Creating a work environment in which feedback can flow back and forth, especially among those of different generations, is key to fostering an inclusive culture
Law and accounting firms are recognizing the need to create and foster the feeling that each individual belongs in the organization, especially across generations with different characteristics. Giving and receiving feedback across differences is a key ingredient in the success formula for creating belonging and also can positively impact the firm’s overall performance.
Yet, these skills are lacking in many traditional work environments and are more difficult to execute in a hybrid or remote environment. The ability to manage people with unique identities, from different generations and performance capabilities, is a real challenge for practice leaders, managers, and supervisors of matter and engagement teams within law firms and tax & accounting firms.
Developing feedback skills across generations
Expectations around the quality and frequency of feedback shifted in the first decade of 2000s with the entry of Millennials into the workforce and have grown even more with the advent of Gen Z workers. Much of this need for increased feedback over the last 15 years has challenged leadership and more seasoned colleagues, who have spent the early part of their careers in work environments defined by a traditionalist culture that was accepted and largely continued by Baby Boomers.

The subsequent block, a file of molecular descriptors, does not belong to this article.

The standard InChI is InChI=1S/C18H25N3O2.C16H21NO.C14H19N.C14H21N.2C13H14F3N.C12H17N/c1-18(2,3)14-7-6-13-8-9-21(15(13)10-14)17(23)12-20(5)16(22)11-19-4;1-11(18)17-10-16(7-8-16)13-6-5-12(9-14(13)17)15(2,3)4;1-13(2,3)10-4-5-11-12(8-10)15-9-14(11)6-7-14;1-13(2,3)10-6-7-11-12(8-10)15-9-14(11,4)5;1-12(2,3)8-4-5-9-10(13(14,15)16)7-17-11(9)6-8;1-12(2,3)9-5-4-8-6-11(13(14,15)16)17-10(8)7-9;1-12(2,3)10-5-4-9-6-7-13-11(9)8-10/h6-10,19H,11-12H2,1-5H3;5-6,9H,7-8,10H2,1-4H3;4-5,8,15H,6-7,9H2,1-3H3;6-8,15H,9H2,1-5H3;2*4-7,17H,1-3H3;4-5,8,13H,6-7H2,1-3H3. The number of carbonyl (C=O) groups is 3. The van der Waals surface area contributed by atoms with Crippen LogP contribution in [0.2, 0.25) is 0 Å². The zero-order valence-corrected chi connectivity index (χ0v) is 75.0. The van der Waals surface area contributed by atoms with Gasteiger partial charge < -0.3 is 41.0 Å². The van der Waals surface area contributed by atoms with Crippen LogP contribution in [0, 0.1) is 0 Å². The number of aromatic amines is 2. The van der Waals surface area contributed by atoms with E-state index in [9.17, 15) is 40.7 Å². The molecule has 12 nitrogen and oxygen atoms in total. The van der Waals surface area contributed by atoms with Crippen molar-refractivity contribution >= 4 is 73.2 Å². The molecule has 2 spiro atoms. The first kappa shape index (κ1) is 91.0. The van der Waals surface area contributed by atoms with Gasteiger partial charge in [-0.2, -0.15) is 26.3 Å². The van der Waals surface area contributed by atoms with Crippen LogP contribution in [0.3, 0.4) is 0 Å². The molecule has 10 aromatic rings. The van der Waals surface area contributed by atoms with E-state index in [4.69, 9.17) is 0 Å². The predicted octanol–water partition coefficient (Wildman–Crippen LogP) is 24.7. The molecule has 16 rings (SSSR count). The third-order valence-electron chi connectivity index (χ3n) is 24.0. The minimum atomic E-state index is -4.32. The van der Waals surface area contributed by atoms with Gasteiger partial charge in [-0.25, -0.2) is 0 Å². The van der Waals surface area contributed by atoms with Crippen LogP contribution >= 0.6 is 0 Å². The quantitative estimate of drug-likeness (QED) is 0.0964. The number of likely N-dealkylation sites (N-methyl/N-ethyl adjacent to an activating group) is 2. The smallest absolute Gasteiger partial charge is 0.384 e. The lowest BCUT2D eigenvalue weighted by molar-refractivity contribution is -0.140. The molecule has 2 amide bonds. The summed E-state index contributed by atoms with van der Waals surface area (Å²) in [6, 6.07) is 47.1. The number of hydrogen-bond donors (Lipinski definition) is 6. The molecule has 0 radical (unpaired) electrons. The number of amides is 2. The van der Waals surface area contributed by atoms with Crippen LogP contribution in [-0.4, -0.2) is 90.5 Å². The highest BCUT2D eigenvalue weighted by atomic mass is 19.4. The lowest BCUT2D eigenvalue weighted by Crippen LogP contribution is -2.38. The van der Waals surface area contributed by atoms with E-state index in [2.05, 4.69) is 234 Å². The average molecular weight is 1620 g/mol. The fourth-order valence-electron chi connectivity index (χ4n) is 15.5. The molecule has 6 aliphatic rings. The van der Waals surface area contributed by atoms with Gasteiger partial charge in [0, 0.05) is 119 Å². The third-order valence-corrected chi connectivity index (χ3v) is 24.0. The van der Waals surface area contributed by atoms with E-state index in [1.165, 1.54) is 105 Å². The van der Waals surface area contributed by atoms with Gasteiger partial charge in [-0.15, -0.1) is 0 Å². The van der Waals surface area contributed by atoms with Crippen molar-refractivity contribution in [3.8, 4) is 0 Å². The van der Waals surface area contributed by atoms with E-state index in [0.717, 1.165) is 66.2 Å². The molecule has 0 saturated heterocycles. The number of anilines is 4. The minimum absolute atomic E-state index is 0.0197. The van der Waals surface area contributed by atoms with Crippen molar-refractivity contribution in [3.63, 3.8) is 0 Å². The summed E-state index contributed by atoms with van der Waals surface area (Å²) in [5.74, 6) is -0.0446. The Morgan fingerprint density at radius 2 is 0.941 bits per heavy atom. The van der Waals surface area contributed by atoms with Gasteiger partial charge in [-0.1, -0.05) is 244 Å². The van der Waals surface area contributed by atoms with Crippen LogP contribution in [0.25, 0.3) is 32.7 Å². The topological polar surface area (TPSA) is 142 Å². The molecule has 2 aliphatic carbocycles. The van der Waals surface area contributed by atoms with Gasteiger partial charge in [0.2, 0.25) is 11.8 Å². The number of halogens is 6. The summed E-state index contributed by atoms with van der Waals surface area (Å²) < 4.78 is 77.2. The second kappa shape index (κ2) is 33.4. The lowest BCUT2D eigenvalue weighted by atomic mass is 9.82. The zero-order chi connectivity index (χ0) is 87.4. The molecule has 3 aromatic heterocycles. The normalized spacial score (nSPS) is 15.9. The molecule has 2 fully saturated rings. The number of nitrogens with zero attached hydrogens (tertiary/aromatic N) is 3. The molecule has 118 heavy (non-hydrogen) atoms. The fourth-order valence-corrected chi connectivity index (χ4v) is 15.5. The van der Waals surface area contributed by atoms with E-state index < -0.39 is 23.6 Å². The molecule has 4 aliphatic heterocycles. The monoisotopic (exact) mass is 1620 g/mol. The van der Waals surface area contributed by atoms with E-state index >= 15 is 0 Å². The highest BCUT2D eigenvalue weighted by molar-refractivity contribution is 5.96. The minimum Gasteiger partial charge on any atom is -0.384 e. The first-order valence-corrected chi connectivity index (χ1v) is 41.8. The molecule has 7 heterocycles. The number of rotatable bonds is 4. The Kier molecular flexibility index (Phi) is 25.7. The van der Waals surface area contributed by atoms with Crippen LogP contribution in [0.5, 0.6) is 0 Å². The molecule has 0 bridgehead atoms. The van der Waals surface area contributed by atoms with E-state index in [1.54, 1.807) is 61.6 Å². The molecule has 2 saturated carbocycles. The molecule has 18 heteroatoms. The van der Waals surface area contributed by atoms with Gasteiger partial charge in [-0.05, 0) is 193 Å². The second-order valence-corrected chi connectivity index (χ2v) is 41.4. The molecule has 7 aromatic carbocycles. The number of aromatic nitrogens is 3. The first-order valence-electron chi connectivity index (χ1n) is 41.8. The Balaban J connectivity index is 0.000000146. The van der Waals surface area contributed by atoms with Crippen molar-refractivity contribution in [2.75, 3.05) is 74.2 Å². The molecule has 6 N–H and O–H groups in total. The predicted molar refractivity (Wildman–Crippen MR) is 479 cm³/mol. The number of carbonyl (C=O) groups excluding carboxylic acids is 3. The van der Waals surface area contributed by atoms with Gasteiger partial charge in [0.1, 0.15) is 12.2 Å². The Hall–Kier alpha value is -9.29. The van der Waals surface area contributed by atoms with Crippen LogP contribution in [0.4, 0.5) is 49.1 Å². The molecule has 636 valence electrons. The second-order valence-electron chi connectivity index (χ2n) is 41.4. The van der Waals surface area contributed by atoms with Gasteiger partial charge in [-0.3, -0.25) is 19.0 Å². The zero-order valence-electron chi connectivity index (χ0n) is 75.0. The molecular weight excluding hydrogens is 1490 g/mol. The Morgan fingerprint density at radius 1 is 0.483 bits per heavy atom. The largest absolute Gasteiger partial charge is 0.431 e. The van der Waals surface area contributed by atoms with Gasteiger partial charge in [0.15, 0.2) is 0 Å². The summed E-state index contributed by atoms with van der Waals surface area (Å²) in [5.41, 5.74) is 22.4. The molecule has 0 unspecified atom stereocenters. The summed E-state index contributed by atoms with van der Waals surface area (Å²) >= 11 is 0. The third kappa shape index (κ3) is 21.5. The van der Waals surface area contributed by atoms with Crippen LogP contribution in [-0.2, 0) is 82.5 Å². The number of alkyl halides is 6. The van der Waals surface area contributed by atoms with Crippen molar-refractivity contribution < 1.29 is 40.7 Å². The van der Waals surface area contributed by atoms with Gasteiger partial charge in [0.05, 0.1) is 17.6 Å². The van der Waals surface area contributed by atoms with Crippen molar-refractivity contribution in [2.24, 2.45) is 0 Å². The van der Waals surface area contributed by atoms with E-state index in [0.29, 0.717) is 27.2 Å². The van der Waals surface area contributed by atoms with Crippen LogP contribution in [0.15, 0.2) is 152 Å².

Historically, no news was good news as far as feedback was concerned. When feedback was given, which was relatively rare and scheduled annually, those with a traditionalist mindset — mostly from the Boomer generation and older Gen Xers — assumed that the experience of a current junior person was the same as their own.
Giving and receiving feedback is a skill to be honed, and the responsibility of both the giver and receiver. Thus, feedback needs to be a two-way process, and it is therefore important that it is approached by both parties with respect and with a sense of trust and psychological safety. And these factors need even more attention in virtual and hybrid work environments.
Establishing trust and psychological safety is mostly the responsibility of the individuals who are the feedback-giver, usually partners and senior associates within law firms, and partners, directors, and senior managers in tax & accounting firms.
Best practices for the feedback givers and receivers — Preparation on the part of both parties is critical.
For the feedback-giver, part of an effective preparation process will include analyzing what language will be used for constructive feedback, what language to avoid, and specific tactics that should be employed when the giver or the receiver becomes defensive. Feedback-givers, for their part, also should aim to motivate receivers and set out milestones for follow up actions.